One of the iconic sights of the Black Sea, the stone bridges of the Fırtına Stream leap gracefully from bank to bank surrounded by the lushness of Rize.
Known as Turkey’s greenest and wettest province, Rize is a place where history and architecture take a back seat to the natural beauty and unique cultural heritage of those that live in these deep valleys and high plateaus. Rize factors little into the great histories of the region and, covered with thick forests and vegetation, little remains of its ancient past.
Instead, people come to Rize to take in the stunning views of the spruce covered slopes, the delicate stone bridges that leap over rushing streams, numerous waterfalls, and the idyllic lifestyle of the Yayla where people spend their summers in the high mountains with their animals. The lower slopes near the coast are home to Turkey’s main tea growing region, covering the hills in neatly formed berms of trimmed shrubs: a massive industry in one of the world’s top tea-drinking countries.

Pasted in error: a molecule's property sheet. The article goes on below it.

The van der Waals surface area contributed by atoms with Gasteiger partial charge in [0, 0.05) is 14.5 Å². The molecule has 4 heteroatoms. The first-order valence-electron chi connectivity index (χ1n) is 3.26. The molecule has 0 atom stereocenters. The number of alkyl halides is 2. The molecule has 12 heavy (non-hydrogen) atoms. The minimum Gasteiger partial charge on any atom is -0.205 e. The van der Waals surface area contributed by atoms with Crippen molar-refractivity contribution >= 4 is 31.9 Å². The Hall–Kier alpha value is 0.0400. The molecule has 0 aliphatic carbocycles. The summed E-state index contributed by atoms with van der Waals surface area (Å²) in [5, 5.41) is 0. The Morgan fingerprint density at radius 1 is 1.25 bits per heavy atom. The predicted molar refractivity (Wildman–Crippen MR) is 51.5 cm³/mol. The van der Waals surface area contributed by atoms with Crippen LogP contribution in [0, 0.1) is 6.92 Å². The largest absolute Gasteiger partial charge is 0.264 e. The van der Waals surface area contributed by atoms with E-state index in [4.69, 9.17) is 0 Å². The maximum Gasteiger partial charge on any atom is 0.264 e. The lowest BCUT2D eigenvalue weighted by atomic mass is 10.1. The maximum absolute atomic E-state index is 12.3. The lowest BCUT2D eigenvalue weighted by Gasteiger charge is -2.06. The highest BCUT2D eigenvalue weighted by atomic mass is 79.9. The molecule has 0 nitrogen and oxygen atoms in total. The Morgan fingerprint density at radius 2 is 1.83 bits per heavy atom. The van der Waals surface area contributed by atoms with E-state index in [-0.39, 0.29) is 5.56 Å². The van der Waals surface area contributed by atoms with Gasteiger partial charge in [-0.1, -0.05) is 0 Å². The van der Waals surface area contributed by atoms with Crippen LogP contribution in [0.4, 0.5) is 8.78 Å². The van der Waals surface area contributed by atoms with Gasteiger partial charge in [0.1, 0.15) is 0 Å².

A province of high mountains, Rize is also famous for its cloud, rain, and fog, which cling to the mountain slopes and fill the valleys, giving it a sense of mystery.